Length at first maturity (Lm)

To estimate the length at first maturity (Lm) for the assessed species, the procedure by Hoggarth et al. [17] below was used. The input parameters for the model included asymptotic length only (L).

Length at first maturity (Lm)=L * 2/3..............................[17].

Recruitment pattern and yield per recruit

The recruitment pattern of the stock was determined by backward projection on the length axis of the set of available length-frequency data as described in FiSAT. This routine reconstructs the recruitment pulse from a time series of length–frequency data to determine the number of pulses per year and the relative strength of each pulse. Input parameters included L and K. Normal distribution of the recruitment pattern was determined by NORMSEP (Separation of the normally distributed components of size-frequency samples) [18] in FiSAT. The midpoint of the smallest length group in the catch was estimated as the length at recruitment (Lr) length at recruitment [19].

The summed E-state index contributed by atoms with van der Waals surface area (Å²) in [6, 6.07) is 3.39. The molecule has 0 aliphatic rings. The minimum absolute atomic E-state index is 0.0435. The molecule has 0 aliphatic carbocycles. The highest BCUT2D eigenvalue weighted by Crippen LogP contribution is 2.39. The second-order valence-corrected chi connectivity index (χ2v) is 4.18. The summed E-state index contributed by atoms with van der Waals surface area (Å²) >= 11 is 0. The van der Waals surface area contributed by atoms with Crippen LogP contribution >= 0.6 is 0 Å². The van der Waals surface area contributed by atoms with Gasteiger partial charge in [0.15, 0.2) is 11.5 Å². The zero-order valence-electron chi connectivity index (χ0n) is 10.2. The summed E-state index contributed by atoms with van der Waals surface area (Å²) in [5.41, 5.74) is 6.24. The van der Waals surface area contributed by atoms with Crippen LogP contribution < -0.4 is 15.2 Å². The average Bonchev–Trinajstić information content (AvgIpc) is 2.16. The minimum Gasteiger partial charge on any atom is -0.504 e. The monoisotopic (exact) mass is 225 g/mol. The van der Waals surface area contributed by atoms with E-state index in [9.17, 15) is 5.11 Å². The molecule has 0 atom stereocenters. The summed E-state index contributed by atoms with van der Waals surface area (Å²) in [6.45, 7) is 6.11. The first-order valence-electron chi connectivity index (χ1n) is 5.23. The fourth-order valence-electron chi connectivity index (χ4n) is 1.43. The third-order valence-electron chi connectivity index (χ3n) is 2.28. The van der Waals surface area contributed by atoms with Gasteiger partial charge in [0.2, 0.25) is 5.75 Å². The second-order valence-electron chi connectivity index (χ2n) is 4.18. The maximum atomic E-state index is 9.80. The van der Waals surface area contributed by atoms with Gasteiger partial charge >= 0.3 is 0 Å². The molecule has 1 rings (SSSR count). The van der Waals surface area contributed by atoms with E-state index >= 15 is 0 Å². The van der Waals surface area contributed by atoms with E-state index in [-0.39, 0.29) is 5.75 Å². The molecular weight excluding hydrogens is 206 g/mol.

The relative biomass per recruit (B'/R) was estimated as B'/ R=(Y'/R)/F. Emax which depicts exploitation rate producing maximum yield, E0.1 highlighting exploitation rate at which the marginal increase of Y'/R is 10% of its virgin stock with E0.5 implying exploitation rate under which the stock is reduced to half its virgin biomass were computed using the procedure incorporated using the Knife-edge option fitted in the FiSAT II Tool.

Data Analysis

The length frequency data were pooled into groups with 1cm length intervals. Then the data were analyzed using the FiSAT II (FAOICLARM Population Assessment Tools) software [12].